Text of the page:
Hello, bookwyrms! Since Valentine’s Day was just last week, some of us are still munching on discount candy and could still be in the lovey-dovey mood. If so, reading poetry is a great way to experience introspective and contemplative writing to help you wind down from Valentine’s Day.
Here are a few of my favorite poetry books!
Leaves on the River, Franz Dolp
This is one of my more recent reads. I just finished this beautiful book, and I can say without hesitation that it’s my absolute favorite poetry collection at the moment (true, my favorite books can change by the day, but still). Franz Dolp uses flowing imagery and lyrical language that just begs to be read aloud — which is exactly what I did! The language in this collection is carefully chosen, each word heavy with meaning. I highly recommend picking up Leaves on the River and reading it for yourself!
Chord, Rick Barot
Rick Barot is a wonderful poet, and this collection perfectly showcases that. The poems here are filled with imagery that makes you want to lean closer and fall further in. Every page is a delight, so I highly recommend Chord — for the poetry inside, of course, but also for this gorgeous cover!
Calling a Wolf a Wolf, Kaveh Akbar
I had the pleasure of meeting Kaveh Akbar when he visited my university a few year ago, and I’m so glad that I did. At the time, I wasn’t very well-versed in poetry, and Akbar’s dramatic reading blew me away and made me want to write more. Calling a Wolf a Wolf is Akbar’s debut and tackles issues of addiction and recovery in a voicing that is both believable and utterly raw. You can listen to a poem from this collection, “Do You Speak Persian?” among others on the Button Poetry YouTube channel.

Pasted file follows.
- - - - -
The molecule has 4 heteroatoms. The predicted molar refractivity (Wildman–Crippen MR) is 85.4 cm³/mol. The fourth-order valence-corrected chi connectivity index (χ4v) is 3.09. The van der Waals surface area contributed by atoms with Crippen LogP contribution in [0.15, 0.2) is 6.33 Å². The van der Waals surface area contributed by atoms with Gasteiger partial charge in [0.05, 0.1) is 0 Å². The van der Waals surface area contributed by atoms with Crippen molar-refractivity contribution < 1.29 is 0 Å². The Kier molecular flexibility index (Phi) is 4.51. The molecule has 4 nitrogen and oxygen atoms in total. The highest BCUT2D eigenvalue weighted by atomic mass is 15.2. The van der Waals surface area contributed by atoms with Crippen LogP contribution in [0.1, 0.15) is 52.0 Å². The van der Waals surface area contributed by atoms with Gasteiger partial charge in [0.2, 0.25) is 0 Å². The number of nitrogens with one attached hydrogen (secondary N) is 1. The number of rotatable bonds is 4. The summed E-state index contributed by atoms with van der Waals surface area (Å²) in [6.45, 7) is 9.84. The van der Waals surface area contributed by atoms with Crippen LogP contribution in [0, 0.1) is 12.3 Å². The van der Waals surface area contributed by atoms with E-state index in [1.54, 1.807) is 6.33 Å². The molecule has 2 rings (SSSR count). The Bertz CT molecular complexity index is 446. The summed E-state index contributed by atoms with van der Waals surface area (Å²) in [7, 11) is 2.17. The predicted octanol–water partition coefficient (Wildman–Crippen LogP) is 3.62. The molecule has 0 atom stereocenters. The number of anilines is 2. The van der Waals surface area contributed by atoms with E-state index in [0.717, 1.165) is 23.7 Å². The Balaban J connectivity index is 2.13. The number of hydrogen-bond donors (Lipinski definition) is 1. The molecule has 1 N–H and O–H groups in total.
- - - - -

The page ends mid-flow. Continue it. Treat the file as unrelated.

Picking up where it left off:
One Hundred Steps from the Shore, Jenifer Browne Lawrence
This is another recent read for me, and I’m so glad that I picked this out from a heavily-laden shelf. Sharply poignant and beautifully sad, One Hundred Steps from the Shore highlights Lawrence’s ability to steal one’s breath away by pairing beauty with tragedy in this exploration of grief. If you are feeling the need to explore a sadness that you can’t otherwise explain, read this book.
Sight Lines, Arthur Sze
I had the absolute pleasure of speaking with Arthur Sze when he visited my master program’s Zoom class last summer, which was a real treat. Sometimes with other poetry books, I can find one or two pieces that really resonate with me; with Sight Lines, I found at least one line per poem that hit me right in the sweet spot. I especially enjoyed the “song” poems. Check it out if you haven’t already!
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Even if you aren’t as familiar with poetry, these are some great collections to start with. I hope you’ve found your new favorite with this list!